Georgetown police chief: 'Our policies are very clear on the matter of racial-based policing'

Georgetown Police Chief Wayne Nero and community member Chuck Collins speak on race in Georgetown. (Chance Flowers/Community Impact Newspaper)
Georgetown Police Chief Wayne Nero and community member Chuck Collins speak on race in Georgetown. (Chance Flowers/Community Impact Newspaper)

Georgetown Police Chief Wayne Nero and community member Chuck Collins speak on race in Georgetown. (Chance Flowers/Community Impact Newspaper)

As people continue to protest around the country, including in Georgetown, to highlight how police brutality is perpetrated disproportionately against black people and people of color, Georgetown Police Chief Wayne Nero said that in his tenure, he has been working to stop that disparity.

Nero told Community Impact Newspaper in an email that since 2010, when he became police chief, GPD has had just five complaints of racially unjust policing, all of which were investigated and all of which were unfounded, he said.

“Our policies are very clear on the matter of racial based policing, and such actions would not be tolerated,” Nero said.

Nero said if such a complaint is submitted, it is captured into a complaint management system and thoroughly investigated by the officer’s chain of command or the GPD Professional Standards Division. He added that all matters regarding racially unjust policing are investigated and/or reviewed by the Professional Standards Division. If corrective action is warranted, it is handled at the appropriate level within the chain of command up to and including the office of the chief, he said.

Since becoming chief, Nero said he has also made policy changes he believes have collectively improved the department. Some of those changes include establishing a vision, a mission and a core values structure to build throughout the organization; rewriting the policy manual in accordance with law-enforcement best practices; increasing hours of training per officer and improving accountability through transparency, among others.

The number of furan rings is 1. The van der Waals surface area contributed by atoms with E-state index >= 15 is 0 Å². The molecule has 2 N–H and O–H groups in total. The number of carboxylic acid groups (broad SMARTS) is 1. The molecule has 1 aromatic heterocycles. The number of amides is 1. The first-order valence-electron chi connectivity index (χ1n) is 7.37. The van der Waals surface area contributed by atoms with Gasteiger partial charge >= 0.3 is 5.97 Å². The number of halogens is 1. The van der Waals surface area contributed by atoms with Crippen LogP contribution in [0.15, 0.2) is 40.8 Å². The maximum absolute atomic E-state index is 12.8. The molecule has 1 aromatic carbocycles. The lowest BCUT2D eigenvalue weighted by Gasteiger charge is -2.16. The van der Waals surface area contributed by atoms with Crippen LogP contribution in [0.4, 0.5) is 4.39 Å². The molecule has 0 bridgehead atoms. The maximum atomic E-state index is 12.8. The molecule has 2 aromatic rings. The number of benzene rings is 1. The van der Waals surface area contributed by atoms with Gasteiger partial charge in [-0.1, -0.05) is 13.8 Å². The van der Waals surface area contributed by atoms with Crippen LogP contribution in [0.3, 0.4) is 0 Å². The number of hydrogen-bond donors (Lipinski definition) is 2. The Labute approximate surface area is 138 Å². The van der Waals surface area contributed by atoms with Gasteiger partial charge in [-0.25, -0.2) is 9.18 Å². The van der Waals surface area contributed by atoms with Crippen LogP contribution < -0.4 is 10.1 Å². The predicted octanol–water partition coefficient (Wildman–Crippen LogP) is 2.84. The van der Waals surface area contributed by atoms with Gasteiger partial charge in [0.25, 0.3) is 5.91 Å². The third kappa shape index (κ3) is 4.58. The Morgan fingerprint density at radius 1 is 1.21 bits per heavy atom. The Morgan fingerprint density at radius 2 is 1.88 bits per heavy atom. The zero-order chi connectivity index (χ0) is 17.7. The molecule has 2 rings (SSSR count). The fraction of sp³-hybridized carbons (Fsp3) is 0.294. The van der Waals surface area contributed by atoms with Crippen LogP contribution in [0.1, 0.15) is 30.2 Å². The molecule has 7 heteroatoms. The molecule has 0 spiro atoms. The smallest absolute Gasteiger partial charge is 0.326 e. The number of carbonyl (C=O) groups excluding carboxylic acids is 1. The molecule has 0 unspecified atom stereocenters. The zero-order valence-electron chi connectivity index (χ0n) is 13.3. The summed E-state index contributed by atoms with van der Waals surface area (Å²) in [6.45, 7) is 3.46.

Nero said the department also takes seriously who they hire, based particularly on the department’s core values of integrity, leadership, teamwork, professionalism and accountability, according to the GPD website.

“Hiring is the most important thing we do,” Nero said.

Nero has also spoken about the death of George Floyd and what it means for the Georgetown community. He said in a June 3 Facebook post that while he condemns the officers in the case, he also condemns violence among protesters.

“Talking isn’t enough. Talk is cheap, as is criticism—they’re both easy to do and produce limited results. Of course, I condemn the actions of those officers. I don’t know one professional police officer who doesn’t. I condemn the rioting as well, as anger and hate isn’t the answer,” he said.

In the post, Nero also promised to gather a diverse group of local leaders to work to bring the community together rather than to “objectify one another by choosing sides and picking teams.”

“Stronger relationships create opportunity for meaningful change. When we are willing to truly see each other as people, hearts soften, minds open and change happens,” he added.

In Nero’s time as chief, he also created the CommUNITY Initiative, which he said is not new but is a working strategic framework for how GPD addresses community engagement.

Chuck Collins, executive director of Southeast Georgetown Community Council, said he has worked with the chief to improve policing via this initiative.


Collins, a black man, has been a resident of Georgetown for 20 years, and he said he has seen an improvement in how people of color are treated by the police since Nero took over.

“Just in my experience, I've seen a change in the way the officers that I've come in contact with [have] changed their attitude and the way they can handle things,” Collins said.

SGCC is a nonprofit that helps people of color in Georgetown—particularly those in Southeast Georgetown—and builds a bridge between the community and local government, Collins said. It also works to help residents establish ideas that can benefit the community, he added.

Even in providing a voice, however, Collins said it is not always easy to amplify it.

“I'm not saying these city officials aren't listening to people or anything like that; what I'm saying is—at least, down at my level—the impression is that [people of color] are not being listened to,” Collins said. “That’s a bad problem.”

Collins said he is encouraged by those speaking out and soul-searching across the nation.

“I’m not condoning any violence or anything, but speak up, and let ... city leaders know what you want,” Collins said.
By Ali Linan
Ali Linan began covering Georgetown for Community Impact Newspaper in 2018. Her reporting focuses on education and Williamson County. Ali hails from El Paso and graduated from Syracuse University in 2017.


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